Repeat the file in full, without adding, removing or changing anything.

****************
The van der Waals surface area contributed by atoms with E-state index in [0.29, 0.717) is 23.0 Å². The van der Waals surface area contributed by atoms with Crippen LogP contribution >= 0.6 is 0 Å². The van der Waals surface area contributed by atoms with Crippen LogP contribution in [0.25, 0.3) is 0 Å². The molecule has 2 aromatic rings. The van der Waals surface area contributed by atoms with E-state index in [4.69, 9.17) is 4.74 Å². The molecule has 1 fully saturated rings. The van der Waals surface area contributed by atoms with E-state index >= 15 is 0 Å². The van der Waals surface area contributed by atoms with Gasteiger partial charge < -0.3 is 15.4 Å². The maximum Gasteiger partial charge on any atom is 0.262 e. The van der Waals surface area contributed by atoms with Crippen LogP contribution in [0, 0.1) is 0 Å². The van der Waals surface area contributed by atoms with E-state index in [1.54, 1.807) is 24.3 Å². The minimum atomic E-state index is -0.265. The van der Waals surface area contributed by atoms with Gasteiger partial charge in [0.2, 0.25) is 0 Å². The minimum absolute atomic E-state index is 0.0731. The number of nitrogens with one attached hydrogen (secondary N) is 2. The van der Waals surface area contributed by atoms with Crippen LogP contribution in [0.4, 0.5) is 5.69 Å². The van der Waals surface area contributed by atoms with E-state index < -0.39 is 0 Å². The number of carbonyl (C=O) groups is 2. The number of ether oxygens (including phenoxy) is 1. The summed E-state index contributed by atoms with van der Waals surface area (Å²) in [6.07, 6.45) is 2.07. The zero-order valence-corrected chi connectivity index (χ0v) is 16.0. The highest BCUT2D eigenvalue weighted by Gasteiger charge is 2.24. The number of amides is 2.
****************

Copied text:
The van der Waals surface area contributed by atoms with E-state index in [0.29, 0.717) is 23.0 Å². The van der Waals surface area contributed by atoms with Crippen LogP contribution >= 0.6 is 0 Å². The van der Waals surface area contributed by atoms with Crippen LogP contribution in [0.25, 0.3) is 0 Å². The molecule has 2 aromatic rings. The van der Waals surface area contributed by atoms with E-state index in [4.69, 9.17) is 4.74 Å². The molecule has 1 fully saturated rings. The van der Waals surface area contributed by atoms with E-state index >= 15 is 0 Å². The van der Waals surface area contributed by atoms with Gasteiger partial charge < -0.3 is 15.4 Å². The maximum Gasteiger partial charge on any atom is 0.262 e. The van der Waals surface area contributed by atoms with Crippen LogP contribution in [0, 0.1) is 0 Å². The van der Waals surface area contributed by atoms with E-state index in [1.54, 1.807) is 24.3 Å². The minimum atomic E-state index is -0.265. The van der Waals surface area contributed by atoms with Gasteiger partial charge in [0.2, 0.25) is 0 Å². The minimum absolute atomic E-state index is 0.0731. The number of nitrogens with one attached hydrogen (secondary N) is 2. The van der Waals surface area contributed by atoms with Crippen LogP contribution in [0.4, 0.5) is 5.69 Å². The van der Waals surface area contributed by atoms with E-state index < -0.39 is 0 Å². The number of carbonyl (C=O) groups is 2. The number of ether oxygens (including phenoxy) is 1. The summed E-state index contributed by atoms with van der Waals surface area (Å²) in [6.07, 6.45) is 2.07. The zero-order valence-corrected chi connectivity index (χ0v) is 16.0. The highest BCUT2D eigenvalue weighted by Gasteiger charge is 2.24. The number of amides is 2.